You insert a template in your Java source through content assist, that is, by pressing Ctrl+Space. Based on what you had just typed and your context (whether you're in a Java code or Javadoc section of the file), you will get a list of possibilities for completing what you had been typing. If what you had just typed matches the name of a template, the template appears as a choice. The Code Assist page of the Java Editor preferences lists several options for code generation such as Insert single proposals automatically and Enable auto activation (see Figure 3.19).

Figure 3.19Figure 3.19 Java Editor Code Assist Preferences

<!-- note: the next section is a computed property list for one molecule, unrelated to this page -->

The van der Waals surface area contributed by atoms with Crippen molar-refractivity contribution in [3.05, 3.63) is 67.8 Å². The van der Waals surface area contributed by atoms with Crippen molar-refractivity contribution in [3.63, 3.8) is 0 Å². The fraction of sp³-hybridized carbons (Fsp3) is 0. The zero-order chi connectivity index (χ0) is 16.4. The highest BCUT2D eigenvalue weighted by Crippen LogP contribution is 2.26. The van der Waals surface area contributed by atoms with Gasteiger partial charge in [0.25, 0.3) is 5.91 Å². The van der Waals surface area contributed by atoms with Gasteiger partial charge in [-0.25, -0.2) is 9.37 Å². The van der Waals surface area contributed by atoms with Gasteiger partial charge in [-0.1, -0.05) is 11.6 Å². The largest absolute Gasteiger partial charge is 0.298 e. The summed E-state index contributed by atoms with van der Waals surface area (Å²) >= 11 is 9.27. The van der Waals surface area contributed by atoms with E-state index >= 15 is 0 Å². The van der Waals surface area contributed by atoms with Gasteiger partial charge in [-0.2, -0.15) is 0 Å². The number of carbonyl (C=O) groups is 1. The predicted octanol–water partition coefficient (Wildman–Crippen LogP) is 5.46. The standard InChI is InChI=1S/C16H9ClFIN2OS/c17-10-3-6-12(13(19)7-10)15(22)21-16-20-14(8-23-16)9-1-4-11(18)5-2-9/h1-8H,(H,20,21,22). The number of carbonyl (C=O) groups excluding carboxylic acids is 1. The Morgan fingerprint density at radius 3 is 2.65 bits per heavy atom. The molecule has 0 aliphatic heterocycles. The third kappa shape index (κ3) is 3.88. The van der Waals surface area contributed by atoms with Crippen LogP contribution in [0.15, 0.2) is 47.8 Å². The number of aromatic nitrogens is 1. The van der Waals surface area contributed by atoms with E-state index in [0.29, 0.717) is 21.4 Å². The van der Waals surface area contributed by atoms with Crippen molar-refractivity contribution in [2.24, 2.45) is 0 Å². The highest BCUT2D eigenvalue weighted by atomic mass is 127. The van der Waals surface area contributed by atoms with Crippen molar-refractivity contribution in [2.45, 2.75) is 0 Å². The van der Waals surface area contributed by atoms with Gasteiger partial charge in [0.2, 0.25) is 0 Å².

Code Assist is the term used in Eclipse 2.0. The Eclipse team plans to change this to Content Assist in 2.1, as this is the more commonly used term.

After you insert a template, if there were variables in the template, the first one is selected to allow you to modify the variable. Use the Tab key to navigate to the next variable in the template. After you navigate through the variables, another Tab will place the cursor in what the template designer believed to be the next logical place where you'd want the cursor in order to continue coding. For example, in the for template, the cursor will be placed in the body of the for statement.

It's easy to create your own templates or to modify those provided. For instance, you might want to change the filecomment or typecomment template to add a copyright or legal notice or add your own template for a try/catch block to invoke a special error handling routine. You do this in your Java preferences under Templates.